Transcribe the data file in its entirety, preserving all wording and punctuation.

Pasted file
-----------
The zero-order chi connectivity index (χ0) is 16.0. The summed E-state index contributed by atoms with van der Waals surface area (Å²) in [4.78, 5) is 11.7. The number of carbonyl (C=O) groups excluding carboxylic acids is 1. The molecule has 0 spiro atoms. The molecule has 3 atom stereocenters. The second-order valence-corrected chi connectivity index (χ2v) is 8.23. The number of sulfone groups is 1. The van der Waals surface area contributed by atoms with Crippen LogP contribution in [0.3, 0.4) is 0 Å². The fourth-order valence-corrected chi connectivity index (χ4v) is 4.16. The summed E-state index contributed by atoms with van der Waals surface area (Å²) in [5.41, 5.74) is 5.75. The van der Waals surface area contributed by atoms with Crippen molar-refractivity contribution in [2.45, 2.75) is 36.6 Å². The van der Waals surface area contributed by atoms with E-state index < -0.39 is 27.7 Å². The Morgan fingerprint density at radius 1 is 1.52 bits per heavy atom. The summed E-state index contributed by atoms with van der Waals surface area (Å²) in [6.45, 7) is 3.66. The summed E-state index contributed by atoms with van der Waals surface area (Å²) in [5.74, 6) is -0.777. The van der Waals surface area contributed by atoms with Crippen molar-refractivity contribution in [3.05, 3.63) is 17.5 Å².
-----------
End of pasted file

The zero-order chi connectivity index (χ0) is 16.0. The summed E-state index contributed by atoms with van der Waals surface area (Å²) in [4.78, 5) is 11.7. The number of carbonyl (C=O) groups excluding carboxylic acids is 1. The molecule has 0 spiro atoms. The molecule has 3 atom stereocenters. The second-order valence-corrected chi connectivity index (χ2v) is 8.23. The number of sulfone groups is 1. The van der Waals surface area contributed by atoms with Crippen LogP contribution in [0.3, 0.4) is 0 Å². The fourth-order valence-corrected chi connectivity index (χ4v) is 4.16. The summed E-state index contributed by atoms with van der Waals surface area (Å²) in [5.41, 5.74) is 5.75. The van der Waals surface area contributed by atoms with Crippen molar-refractivity contribution in [2.45, 2.75) is 36.6 Å². The van der Waals surface area contributed by atoms with E-state index < -0.39 is 27.7 Å². The Morgan fingerprint density at radius 1 is 1.52 bits per heavy atom. The summed E-state index contributed by atoms with van der Waals surface area (Å²) in [6.45, 7) is 3.66. The summed E-state index contributed by atoms with van der Waals surface area (Å²) in [5.74, 6) is -0.777. The van der Waals surface area contributed by atoms with Crippen molar-refractivity contribution in [3.05, 3.63) is 17.5 Å².